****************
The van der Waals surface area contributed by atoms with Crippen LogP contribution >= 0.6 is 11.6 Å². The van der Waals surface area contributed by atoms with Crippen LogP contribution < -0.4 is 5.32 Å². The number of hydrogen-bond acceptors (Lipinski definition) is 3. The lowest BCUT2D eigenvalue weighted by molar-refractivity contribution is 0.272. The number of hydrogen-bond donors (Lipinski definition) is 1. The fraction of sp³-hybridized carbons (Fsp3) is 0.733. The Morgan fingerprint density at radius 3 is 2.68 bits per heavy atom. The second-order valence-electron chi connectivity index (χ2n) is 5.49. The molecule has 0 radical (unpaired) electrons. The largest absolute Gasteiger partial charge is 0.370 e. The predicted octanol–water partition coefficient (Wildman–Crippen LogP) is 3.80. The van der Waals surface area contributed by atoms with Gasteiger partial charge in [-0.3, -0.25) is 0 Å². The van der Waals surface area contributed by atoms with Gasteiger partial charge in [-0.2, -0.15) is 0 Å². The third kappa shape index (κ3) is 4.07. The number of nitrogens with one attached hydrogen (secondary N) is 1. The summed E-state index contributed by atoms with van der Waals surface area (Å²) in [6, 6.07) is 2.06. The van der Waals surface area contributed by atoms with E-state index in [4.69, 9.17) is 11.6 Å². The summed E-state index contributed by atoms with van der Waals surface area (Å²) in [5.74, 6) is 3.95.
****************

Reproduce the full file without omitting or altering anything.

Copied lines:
The van der Waals surface area contributed by atoms with Crippen LogP contribution >= 0.6 is 11.6 Å². The van der Waals surface area contributed by atoms with Crippen LogP contribution < -0.4 is 5.32 Å². The number of hydrogen-bond acceptors (Lipinski definition) is 3. The lowest BCUT2D eigenvalue weighted by molar-refractivity contribution is 0.272. The number of hydrogen-bond donors (Lipinski definition) is 1. The fraction of sp³-hybridized carbons (Fsp3) is 0.733. The Morgan fingerprint density at radius 3 is 2.68 bits per heavy atom. The second-order valence-electron chi connectivity index (χ2n) is 5.49. The molecule has 0 radical (unpaired) electrons. The largest absolute Gasteiger partial charge is 0.370 e. The predicted octanol–water partition coefficient (Wildman–Crippen LogP) is 3.80. The van der Waals surface area contributed by atoms with Gasteiger partial charge in [-0.3, -0.25) is 0 Å². The van der Waals surface area contributed by atoms with Gasteiger partial charge in [-0.2, -0.15) is 0 Å². The third kappa shape index (κ3) is 4.07. The number of nitrogens with one attached hydrogen (secondary N) is 1. The summed E-state index contributed by atoms with van der Waals surface area (Å²) in [6, 6.07) is 2.06. The van der Waals surface area contributed by atoms with E-state index in [4.69, 9.17) is 11.6 Å². The summed E-state index contributed by atoms with van der Waals surface area (Å²) in [5.74, 6) is 3.95.